The Beat (WJW, Fox 8 TV,
Cleveland) | 2000
Q: "Pop" is a very slippery word -- one not often defined -- isn't it?
"Pop" is one of the most-used and least-understood words in the musical vocabulary. You can't even say "popular music" without "pop" popping up. In the broadest sense, "pop" is simply an abbreviation for "popular" and means non-classical, or non-serious music -- it has an elitist implication in that the masses are assumed to be incapable of appreciating "serious" music, and would rather be "simply" entertained, as if this were something bad.
A narrower sense of the word distinguishes again between art and non-art music, but in this case includes elements of rock, jazz, country, folk, blues, soul and other "authentic" music styles that have arisen spontaneously as a means of artistic self-expression outside of a purely commercial context. "Pop" in this sense implies "inauthentic."
"Pop" in the most modern sense takes the disparaging connotations of the past regarding "non-serious" or "inauthentic" music and turns them on their heads: "pop" in this sense is used to mean music created specifically to bring pleasure using pure, tuneful melodies and rhythms grounded in the Ô60s, the golden era of modern pop with the Beatles, Beach Boys, Burt Bacharach, Motown, girl groups, bossa nova, and even the Tijuana Brass ravishing their audiences with bouncy, bubbly music pleasure. Rather than being a lesser achievement, these artists view unadulterated musical pleasure as the highest goal -- they defiantly view their music as light but not lightweight, bubbly but not empty, pop with an edge.
Q: Papas Fritas and Yo la Tengo? Are we talking about Spanish pop here?
Papas Fritas' Buildings and Grounds and Yo La Tengo's And Then Nothing Turned Itself Inside Out are not only great modern pop albums, but are simply two of the best albums of the year, period. And no, they're not Spanish. Papas Fritas' name reveals something of its cleverness: "papas fritas" literally means "fried potatoes" in Spanish, but more importantly is wordplay on their motto, "Pop had freed us." Spanish in name only, Papas Fritas is a trio from New England: singer/guitarist Tony Goddess and singer/drummer Shivika Asthana played in marching band together in high school in Wilmington, Delaware, and met singer/bassist Keith Gendel in '92 at college at Tufts University in Somerville, Mass.
Buildings and Grounds is the group's third album, their first was released in '95, the second in '97. Goddess and Asthana trade songwriting and singing duties throughout the CD; on "I Believe In Fate" they trade lead vocal lines in a microcosm of the album itself, a loose dialogue between an intense but soft-voiced male pursuer who believes in the role of fate in relationships, and an ambivalent, sincere, equally soft-voiced female pursuee: a Chet Baker and Christine Longet for a new millennium. Though Goddess and Asthana dominate the album of Ô60s and early-Ô70s-derived pop, Gendel contributes the brilliant, bouncy, philosophical "Vertical Lives."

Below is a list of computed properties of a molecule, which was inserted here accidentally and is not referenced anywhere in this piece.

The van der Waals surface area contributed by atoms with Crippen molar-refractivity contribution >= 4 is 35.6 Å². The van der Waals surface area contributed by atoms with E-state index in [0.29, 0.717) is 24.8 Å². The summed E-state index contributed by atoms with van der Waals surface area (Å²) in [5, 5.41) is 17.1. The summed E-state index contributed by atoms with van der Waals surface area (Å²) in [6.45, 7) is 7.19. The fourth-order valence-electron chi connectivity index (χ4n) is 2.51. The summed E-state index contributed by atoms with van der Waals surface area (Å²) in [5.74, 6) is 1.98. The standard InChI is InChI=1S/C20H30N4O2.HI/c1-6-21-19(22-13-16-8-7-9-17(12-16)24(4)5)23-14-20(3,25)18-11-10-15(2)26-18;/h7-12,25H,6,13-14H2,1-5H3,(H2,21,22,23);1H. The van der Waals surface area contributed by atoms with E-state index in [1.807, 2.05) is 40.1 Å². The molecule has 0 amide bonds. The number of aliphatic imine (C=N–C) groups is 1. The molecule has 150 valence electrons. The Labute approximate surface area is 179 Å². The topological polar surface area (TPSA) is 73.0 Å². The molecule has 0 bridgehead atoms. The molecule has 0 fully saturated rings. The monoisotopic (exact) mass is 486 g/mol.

There are so many great lines, here's a taste: "People say she's angry,
They don't understand, Everything just fell apart, And crumbled in her
hands," and "People say she's broken, But they look away, They don't know
she's workin', Harder every day," sung without a hint of irony by Asthana
over a bright beat in "People Say"; "I can tell by the way you walk you
wanna be alone with him," whispered by Goddess in "Way You Walk," and
answered by Asthana, "Why do you make up all these stories, Made up your
mind, decided for me," with mild annoyance over a light early-Ô70s funk
beat. Goddess, perhaps paranoid, retorts with quiet menace, "He was in my
dreams, What else could it mean?"
Yo La Tengo -- And Then Nothing Turned Itself Inside Out -- "Madeline"
Yo La Tengo is one of the most famous and popular "indie" bands in
existence, routinely selling out clubs from coast to coast; they are also
another Eastern U.S. trio of two men and one woman with a pseudo-Spanish
name and a great recent album of neo-Ô60s pop. While Papas Fritas works in
a quiet but bright pop mode, Hoboken New Jersey's Yo La Tengo (literally "I
have got it" in Spanish, what outfielders call when a fly comes their way)
veers between dream-like songs riding on extended organ drones, and Sonic
Youth-like frenzied guitar noise (only one song on And Nothing..., "Cherry
Chapstick"), a strange by effective blending since 1984. And Then Nothing...
creates a mood of intense quiet -- a seeming oxymoron, I know -- but
singer/guitarist Ira Kaplan, his wife singer/drummer Georgia Hubley, and
bassist James McNew invest the quiet with deep but just out of reach
meaning, with answers just around the corner to questions that are only
implied. Yo La Tengo's Ô60s is darker than Papas Fritas,' invoking the
Velvet Underground duality of crystalline beauty and dark menace -- a menace
sometimes vicious and obvious, sometimes rumbling beneath the surface as
they explore the strangeness of relationships -- relationships where the
euphoria of love is always shadowed by the terror of the threatened loss of
that euphoria. Another album to lose yourself in over and over.